Rumor has it that Mogwai was going to call their new album Pardon Our Dust As We Grow To Serve You Better. This third album, in truth titled Rock Action, is indeed a kind of restoration, but I’d argue that they’ve got the dust pretty much taken care of.
Don’t worry, fans, is still Mogwai, still sprawling 10+ minute songs, still oblique and muttering vocals, still layers and layers of pedal effects for the gearheads to drool over. But something has changed, some shaft of light has crept its way into the blasted heath that spawned this band and allowed them to make a most remarkable record.
Rock Action is normal LP length unlike the last effort, and while many are still epic length, some of the songs clock in at the standard three to five minutes. Artful and even cinematic strings decorate half the songs making the overall feel far more atmospheric, even ambient. This does not mean that they’ve abandoned the emotional realm for the heady realm of “intellectual” music like Tortoise, but it does mean they sound an awful lot less like Slint than they used to.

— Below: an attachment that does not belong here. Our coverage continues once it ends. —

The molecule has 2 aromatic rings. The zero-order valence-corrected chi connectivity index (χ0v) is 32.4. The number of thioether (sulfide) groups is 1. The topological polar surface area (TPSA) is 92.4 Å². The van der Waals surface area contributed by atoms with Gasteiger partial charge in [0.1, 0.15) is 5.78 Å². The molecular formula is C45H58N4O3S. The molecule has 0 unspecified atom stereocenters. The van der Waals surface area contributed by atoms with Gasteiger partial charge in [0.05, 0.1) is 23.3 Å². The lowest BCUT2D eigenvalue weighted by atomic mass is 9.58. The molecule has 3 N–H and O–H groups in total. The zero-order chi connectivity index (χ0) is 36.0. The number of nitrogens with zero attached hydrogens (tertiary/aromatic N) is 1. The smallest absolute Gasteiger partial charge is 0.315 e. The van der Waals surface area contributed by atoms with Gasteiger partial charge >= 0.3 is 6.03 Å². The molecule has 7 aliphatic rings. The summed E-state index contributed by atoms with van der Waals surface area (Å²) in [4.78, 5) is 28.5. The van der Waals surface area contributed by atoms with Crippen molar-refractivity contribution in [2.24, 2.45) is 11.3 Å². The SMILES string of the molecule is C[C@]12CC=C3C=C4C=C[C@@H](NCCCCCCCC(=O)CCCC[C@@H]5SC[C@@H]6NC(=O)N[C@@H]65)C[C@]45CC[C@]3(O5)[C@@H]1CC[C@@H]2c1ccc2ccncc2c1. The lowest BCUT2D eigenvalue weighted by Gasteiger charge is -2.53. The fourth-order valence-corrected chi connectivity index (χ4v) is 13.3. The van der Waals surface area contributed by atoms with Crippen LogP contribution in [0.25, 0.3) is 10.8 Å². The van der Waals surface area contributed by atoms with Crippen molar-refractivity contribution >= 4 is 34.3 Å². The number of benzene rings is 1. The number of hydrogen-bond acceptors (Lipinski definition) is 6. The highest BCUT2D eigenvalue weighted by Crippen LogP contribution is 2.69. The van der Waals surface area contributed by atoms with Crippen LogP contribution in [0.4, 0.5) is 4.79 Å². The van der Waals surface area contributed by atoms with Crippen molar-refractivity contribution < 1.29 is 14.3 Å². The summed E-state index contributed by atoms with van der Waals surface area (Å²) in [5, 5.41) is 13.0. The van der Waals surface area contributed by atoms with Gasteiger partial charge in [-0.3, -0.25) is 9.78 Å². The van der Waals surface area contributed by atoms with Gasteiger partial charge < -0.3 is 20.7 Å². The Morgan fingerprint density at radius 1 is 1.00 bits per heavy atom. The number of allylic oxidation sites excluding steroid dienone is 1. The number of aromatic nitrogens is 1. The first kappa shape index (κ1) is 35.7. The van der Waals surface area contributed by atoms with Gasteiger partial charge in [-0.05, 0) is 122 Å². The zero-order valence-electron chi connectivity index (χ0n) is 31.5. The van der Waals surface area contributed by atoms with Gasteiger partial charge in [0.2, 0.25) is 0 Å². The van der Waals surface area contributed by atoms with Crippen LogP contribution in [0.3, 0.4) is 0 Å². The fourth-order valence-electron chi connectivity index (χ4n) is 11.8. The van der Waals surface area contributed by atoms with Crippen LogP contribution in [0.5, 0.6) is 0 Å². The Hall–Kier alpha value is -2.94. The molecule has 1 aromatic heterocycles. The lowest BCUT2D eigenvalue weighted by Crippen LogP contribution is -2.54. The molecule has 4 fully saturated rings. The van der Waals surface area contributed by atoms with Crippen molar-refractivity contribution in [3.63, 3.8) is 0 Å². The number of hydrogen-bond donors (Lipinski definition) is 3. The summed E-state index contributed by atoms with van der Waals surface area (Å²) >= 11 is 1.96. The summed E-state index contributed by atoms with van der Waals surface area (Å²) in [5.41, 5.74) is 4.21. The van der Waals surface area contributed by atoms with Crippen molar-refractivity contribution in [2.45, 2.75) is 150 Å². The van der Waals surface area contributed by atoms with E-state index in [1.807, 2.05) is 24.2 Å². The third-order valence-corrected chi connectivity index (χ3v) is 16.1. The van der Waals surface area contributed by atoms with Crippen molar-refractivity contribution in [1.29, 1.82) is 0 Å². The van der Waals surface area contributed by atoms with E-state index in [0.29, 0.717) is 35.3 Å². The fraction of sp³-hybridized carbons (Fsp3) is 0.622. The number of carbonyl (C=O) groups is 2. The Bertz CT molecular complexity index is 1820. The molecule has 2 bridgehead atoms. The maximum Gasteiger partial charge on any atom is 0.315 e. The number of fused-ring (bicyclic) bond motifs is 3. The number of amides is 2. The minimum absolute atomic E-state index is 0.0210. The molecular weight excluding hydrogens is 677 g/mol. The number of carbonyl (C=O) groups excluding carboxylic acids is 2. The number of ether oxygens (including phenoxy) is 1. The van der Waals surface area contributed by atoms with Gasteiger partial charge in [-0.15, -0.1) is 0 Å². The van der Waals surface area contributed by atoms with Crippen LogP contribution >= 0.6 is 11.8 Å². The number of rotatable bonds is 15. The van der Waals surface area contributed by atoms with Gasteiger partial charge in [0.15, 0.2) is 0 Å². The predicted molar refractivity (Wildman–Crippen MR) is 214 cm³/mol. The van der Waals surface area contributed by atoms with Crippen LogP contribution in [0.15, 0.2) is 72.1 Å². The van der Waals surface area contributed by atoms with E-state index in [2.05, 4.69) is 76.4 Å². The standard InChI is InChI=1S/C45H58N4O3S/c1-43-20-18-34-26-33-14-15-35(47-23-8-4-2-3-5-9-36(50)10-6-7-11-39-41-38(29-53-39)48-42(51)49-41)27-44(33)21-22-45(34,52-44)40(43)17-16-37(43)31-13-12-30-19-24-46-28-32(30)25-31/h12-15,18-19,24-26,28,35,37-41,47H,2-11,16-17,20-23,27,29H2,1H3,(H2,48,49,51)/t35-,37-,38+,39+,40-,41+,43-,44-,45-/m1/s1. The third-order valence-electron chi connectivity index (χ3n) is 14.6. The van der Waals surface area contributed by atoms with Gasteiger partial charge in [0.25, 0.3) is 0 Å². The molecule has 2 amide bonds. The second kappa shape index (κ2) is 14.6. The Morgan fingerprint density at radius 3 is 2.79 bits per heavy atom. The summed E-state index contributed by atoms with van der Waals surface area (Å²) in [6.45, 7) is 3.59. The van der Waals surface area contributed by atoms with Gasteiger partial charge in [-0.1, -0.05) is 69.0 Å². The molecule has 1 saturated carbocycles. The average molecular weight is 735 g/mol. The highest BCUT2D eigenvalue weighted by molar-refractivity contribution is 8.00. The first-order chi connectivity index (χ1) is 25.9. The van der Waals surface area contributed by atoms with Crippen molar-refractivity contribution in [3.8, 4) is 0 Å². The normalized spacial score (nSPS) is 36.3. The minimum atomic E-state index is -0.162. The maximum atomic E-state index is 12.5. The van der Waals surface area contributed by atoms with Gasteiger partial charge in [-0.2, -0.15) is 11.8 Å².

The best song on the album is “2 Rights Make 1 Wrong”. It starts with a simple, pleasing arpeggio on guitar accented by what seem to be other guitar effects but which reveal themselves upon further inspection to be effect-smothered voices punctuating the mid-range guitar with light flourishes. Then the rock beat kicks in, cymbals and all, and the whole thing just soars. Just as you think you might drop off the edge of the earth with pure abandonment they reel it back in, bring in a banjo of all thing to toggle out as the voices resolve into their human tenor and sweet harmony. This is no longer music for the peanut-strewn floor and cigarette stained back rooms of your emotional life: it is music for dreams of flying, for summer afternoons driving fast with the top down.
Also notable is the poignant and very short “O I Sleep”, which features melancholy piano, and the orchestral and epic “Dial: Revenge” with its snatches of unintelligible lyrics and almost hypnotic feel. Vocal help from Gruff Rhys of Super Furry Animals and several other recording sub-luminaries adds to the oblique, at times schizophrenic quality of this record, but it only makes it more satisfying when our Singer appears at last in the final, introspective track.
I do admit I sometimes missed the grinding but always intelligent angst of albums like Come On Die Young, but in the end it was worth it. Turn towards the light!
// Notes from the Road
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